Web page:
At NexGenT, we now offer our own certifications, such as NexGenT Full Stack Network Associate (FSNA) and NexGenT Full Stack Network Professional (FSNP). FSNA and FSNP are not accredited by the American National Standards Institute (ANSI) because we are not a university, but our certifications require real world skills. To receive our certifications, a student has to build a real, robust network, even to get their FSNP. Students must build a three site network and deploy three different projects, as well as have to troubleshoot it in order to obtain certification. Our program takes individuals with no experience and trains them to be skilled, hirable engineers by graduation – we call it Zero to Engineer.

Network Engineering Soft Skills

  • Network engineers need to have people skills, including empathy, a desire to help, active listening, and an ability to present technology solutions to people in a way that they can both understand. 

  • Network engineers don’t need to have a high aptitude for math, but they do need to possess the technical skills to do the job, as well as creativity, an ability to assess needs and map a solution, and a love of technology and the work. 

  • Network engineers should have passion and be good at problem-solving.

Network Engineering Jobs in 2020

What roles can Network Engineers expect to land after a bootcamp? 

Not every company has a Network Engineer. In some companies, network engineering may be done by an IT Administrator or a Network Support role. The majority of companies have someone who works on their network in some type of way, as a: Network Technician, Network Support, Network Administrator, Network Engineer, or Network Operations. A network engineering graduate from NexGenT could look for work as any of these.

What is a Network Engineer's salary?

Networking Support roles start in the $40,000/year range whereas a Senior Network Engineer can make over $250,000/year. NexGenT graduates see starting salaries between $40,000/year and $80,000/year, and quickly work their way up to $100,000/year if they put in the time and effort to do good work. 

How to learn Network Engineering

The good news is that many companies are not necessarily requiring a college degree in order to work as a network engineer; they’re looking for skills, experience, and certifications. Putting in the time and effort to learn the foundations of networking engineering will make it easier to expand that knowledge into different career paths. Coding is difficult because there are so many languages to learn and is very fast paced. The core of networking engineering foundations won’t change, though, as processes evolve. There will be new types of devices, equipment, and languages from different manufacturers, but the functional information of routers and switches and how they work will always be the same.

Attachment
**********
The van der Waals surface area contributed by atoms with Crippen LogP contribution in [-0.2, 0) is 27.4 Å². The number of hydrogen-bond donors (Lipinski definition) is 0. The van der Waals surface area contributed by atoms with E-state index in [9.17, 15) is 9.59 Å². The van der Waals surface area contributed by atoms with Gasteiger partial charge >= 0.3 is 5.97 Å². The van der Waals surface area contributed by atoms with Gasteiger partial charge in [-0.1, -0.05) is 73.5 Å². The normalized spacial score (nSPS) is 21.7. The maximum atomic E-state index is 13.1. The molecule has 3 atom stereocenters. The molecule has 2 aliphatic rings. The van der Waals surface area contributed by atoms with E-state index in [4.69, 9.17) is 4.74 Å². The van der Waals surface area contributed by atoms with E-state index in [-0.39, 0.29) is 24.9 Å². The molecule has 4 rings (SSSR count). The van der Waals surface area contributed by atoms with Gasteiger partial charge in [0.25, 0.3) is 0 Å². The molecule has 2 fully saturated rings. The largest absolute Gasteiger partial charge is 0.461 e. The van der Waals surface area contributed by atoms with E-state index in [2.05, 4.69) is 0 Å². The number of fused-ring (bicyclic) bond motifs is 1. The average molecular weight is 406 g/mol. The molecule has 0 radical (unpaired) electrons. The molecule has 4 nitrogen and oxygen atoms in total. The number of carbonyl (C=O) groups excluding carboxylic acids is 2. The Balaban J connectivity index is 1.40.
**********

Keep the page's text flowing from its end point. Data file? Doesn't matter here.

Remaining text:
Networking Engineering Resources for Beginners

There's a ton of information out there now, and it's hard to know where to start. Here are my recommendations:

  • The NexGenT YouTube channel offers mini courses. Our network engineering mini course has labs and quizzes that take about six hours to complete. I also discuss career options that might help individuals understand if this route is for them. 

  • The NexGenT blog offers success stories and other career tips for you to read.

  • Obtaining the skills necessary to work in the field requires completing a program, and for that I recommend enrolling in our Network Engineering Bootcamp

  • Lastly, find yourself a great mentor! A good mentor is invaluable to beginners.

Find out more and read NexGenT reviews on Course Report. This article was produced by the Course Report team in partnership with NexGenT.

About The Author

Liz pic

Liz is the cofounder of Course Report, the most complete resource for students researching coding bootcamps. Her research has been cited in The New York Times, Wall Street Journal, TechCrunch, and more. She loves breakfast tacos and spending time getting to know bootcamp alumni and founders all over the world. Check out Liz & Course Report on Twitter, Quora, and YouTube!